European Space Agency (ESA) astronaut Paolo Nespoli captured a fireball meteor while filming the magnificent view of the planet Earth from space on Nov. 5. The fireball meteor flew over the southern Atlantic Ocean toward Kazakhstan and orbited about 250 miles above the Earth.
Detlef Koschny, the co-manager of the near-Earth object (NEO) segment of ESA’s Space Situational program, confirmed that it indeed looks like a bright meteor or fireball. He said that one could see the fireball illuminating the clouds from above, so it must have been close to them and close to the Earth’s limb. He added that it also seems to show a little tail.
Meanwhile, Nespoli shared the close-up view of time-lapse footage with the European Space Agency ground team on Nov. 16. He was excited that he finally captured a shooting star on screen. In the meantime, what he captured would likely be a bright meteor falling to Earth off the coast of South Africa, according to Newsweek.
Rudiger Jehn, a co-manager of ESA’s NEO program and a second ESA meteor scientist, calculated the speed at the time it fell to Earth. It moved at about 89,500 miles per hour, or 25 miles per second. That is about twice as fast as the typical meteor, yet could be observable, according to Jehn.
In this time-lapse video, you could also see plenty of clouds and thunderstorms that have blue flashes of lightning around. You will also view a yellow-orange airglow that could be spotted above the horizon, according to Space.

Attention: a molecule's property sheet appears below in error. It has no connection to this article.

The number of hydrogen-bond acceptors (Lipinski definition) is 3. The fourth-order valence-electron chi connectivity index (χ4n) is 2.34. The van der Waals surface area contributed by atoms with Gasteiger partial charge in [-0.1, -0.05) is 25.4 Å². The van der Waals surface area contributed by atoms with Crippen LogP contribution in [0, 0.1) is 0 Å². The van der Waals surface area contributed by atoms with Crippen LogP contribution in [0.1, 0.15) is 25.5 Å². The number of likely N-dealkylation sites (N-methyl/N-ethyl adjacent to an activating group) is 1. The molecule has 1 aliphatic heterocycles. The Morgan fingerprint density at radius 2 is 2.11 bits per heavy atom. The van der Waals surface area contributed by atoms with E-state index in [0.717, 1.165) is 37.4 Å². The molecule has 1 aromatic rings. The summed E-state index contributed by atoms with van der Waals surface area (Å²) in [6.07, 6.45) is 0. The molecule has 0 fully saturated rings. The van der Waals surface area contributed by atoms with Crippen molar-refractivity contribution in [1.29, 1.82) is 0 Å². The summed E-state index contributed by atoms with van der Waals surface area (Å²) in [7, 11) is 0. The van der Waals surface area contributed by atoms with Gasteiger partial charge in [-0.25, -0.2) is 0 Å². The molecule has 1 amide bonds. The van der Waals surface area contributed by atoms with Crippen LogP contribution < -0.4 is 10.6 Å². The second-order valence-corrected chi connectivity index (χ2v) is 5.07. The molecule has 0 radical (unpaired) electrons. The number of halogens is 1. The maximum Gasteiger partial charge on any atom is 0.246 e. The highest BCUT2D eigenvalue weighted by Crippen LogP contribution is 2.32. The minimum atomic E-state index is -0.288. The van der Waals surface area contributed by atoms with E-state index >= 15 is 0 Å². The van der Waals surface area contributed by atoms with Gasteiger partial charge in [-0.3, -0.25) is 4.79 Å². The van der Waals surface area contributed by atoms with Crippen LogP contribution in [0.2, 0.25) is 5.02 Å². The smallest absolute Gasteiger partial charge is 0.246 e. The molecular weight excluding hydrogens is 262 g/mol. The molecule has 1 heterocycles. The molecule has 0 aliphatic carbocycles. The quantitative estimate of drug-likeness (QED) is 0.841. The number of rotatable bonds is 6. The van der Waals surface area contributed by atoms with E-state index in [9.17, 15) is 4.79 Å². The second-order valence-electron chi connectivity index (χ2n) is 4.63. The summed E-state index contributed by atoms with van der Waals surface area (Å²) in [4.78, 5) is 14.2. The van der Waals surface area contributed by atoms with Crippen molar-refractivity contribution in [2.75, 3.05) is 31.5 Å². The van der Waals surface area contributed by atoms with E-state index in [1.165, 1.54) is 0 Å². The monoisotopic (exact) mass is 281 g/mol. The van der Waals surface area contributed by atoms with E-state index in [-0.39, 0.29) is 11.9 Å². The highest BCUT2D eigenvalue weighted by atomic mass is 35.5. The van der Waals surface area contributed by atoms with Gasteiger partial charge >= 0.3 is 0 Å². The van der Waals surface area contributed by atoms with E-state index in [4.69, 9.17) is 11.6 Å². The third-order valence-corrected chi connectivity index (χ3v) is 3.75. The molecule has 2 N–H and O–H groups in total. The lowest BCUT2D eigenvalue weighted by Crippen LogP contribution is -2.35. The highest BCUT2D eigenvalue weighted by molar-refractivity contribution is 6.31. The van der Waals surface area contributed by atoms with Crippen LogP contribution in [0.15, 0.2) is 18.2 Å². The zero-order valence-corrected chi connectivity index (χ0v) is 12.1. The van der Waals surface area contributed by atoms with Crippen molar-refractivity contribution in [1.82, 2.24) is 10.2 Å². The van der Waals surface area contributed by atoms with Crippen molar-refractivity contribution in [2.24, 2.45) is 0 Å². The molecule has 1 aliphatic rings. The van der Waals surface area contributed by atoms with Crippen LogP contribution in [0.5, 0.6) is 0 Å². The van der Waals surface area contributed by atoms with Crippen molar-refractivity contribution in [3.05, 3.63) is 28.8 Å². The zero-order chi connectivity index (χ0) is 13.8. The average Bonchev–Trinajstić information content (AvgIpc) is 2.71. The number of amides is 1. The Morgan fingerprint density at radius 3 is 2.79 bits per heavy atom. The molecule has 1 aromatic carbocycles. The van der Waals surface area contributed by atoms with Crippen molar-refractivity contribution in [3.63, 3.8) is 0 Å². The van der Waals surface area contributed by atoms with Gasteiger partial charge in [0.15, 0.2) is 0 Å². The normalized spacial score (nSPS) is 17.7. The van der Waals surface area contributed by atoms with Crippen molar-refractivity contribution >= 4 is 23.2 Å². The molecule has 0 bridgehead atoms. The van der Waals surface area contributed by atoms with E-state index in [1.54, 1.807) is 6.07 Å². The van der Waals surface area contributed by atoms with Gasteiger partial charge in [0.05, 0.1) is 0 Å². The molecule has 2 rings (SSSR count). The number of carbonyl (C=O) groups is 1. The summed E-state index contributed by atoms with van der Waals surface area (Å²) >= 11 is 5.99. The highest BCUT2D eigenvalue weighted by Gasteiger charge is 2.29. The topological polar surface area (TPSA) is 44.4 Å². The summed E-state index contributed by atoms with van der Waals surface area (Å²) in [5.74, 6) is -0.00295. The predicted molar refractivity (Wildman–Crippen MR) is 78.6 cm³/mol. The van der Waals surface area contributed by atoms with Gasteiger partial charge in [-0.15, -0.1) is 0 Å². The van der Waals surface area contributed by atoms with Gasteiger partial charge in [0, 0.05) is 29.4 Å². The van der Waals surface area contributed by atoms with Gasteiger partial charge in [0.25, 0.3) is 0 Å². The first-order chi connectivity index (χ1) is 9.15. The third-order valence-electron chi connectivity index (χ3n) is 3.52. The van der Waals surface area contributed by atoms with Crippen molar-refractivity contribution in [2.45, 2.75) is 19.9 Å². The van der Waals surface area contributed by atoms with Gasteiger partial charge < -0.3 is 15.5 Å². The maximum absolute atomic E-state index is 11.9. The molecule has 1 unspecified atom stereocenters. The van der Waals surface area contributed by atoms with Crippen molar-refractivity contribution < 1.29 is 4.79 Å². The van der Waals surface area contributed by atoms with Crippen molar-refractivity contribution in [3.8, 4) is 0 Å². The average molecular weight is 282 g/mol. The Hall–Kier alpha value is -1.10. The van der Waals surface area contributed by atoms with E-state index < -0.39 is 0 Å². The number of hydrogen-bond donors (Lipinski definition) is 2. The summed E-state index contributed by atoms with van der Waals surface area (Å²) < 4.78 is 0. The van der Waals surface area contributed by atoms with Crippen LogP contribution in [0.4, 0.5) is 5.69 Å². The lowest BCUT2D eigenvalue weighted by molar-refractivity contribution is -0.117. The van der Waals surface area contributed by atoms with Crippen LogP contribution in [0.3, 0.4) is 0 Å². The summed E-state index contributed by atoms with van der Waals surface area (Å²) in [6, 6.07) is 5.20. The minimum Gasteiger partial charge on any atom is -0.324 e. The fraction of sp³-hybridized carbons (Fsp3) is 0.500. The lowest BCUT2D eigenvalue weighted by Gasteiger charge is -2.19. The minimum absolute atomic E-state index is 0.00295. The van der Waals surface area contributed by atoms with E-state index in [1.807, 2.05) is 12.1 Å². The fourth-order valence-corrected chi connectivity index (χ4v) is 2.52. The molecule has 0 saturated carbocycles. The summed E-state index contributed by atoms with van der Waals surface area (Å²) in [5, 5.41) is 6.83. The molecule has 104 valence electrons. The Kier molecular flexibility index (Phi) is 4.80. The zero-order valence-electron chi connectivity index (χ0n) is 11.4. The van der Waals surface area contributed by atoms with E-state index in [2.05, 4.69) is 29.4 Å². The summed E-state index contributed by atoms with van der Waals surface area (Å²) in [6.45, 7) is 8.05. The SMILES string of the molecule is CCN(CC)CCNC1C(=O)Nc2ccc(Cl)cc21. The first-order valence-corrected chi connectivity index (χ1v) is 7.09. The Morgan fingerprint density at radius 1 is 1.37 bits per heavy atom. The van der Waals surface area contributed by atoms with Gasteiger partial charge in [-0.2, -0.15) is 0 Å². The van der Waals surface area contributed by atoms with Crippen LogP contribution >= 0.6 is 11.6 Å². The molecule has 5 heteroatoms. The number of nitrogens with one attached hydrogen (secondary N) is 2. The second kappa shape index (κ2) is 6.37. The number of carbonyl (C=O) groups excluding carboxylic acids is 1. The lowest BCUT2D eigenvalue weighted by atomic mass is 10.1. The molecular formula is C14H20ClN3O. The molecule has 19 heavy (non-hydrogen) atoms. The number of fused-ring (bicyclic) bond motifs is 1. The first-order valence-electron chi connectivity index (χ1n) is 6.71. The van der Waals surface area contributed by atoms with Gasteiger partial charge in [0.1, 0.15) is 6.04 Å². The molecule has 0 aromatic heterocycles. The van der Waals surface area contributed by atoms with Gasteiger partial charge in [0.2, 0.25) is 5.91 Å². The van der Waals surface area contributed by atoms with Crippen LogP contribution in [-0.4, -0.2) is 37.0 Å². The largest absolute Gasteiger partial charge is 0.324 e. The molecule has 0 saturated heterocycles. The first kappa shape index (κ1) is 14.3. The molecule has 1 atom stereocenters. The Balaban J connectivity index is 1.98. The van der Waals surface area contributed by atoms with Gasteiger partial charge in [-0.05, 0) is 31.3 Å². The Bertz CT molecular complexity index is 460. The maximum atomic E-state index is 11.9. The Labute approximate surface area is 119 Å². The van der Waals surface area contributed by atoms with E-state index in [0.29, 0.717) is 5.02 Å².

We see many meteors from the @Space_Station but I was never able to get one on camera... this time I got lucky and filmed a #fireball, a very bright and fast meteoroid falling to #Earth at about 40km/s! Can you spot it? #VITAmission https://t.co/gbMuhPqbL8 pic.twitter.com/YyZtUc22Oj— Paolo Nespoli (@astro_paolo) November 16, 2017
According to American Meteor Society, a fireball is also referred to as a very bright meteor. It has about the same magnitude as the planet Venus, which can be spotted in the morning or evening sky. One special type of fireball is called the bolide, which explodes in a bright terminal flash at its end.
If you spot a bright fireball, you could report it to the American Meteor Society. You could also report it to the general public in the form of AMS’s Fireball Sightings Log. This could let the visitors trace the fireball activity that is reported from across the North America. AMS also notifies the planetary scientists with the reports of sightings.
[Featured Image by PaulFleet/Thinkstock]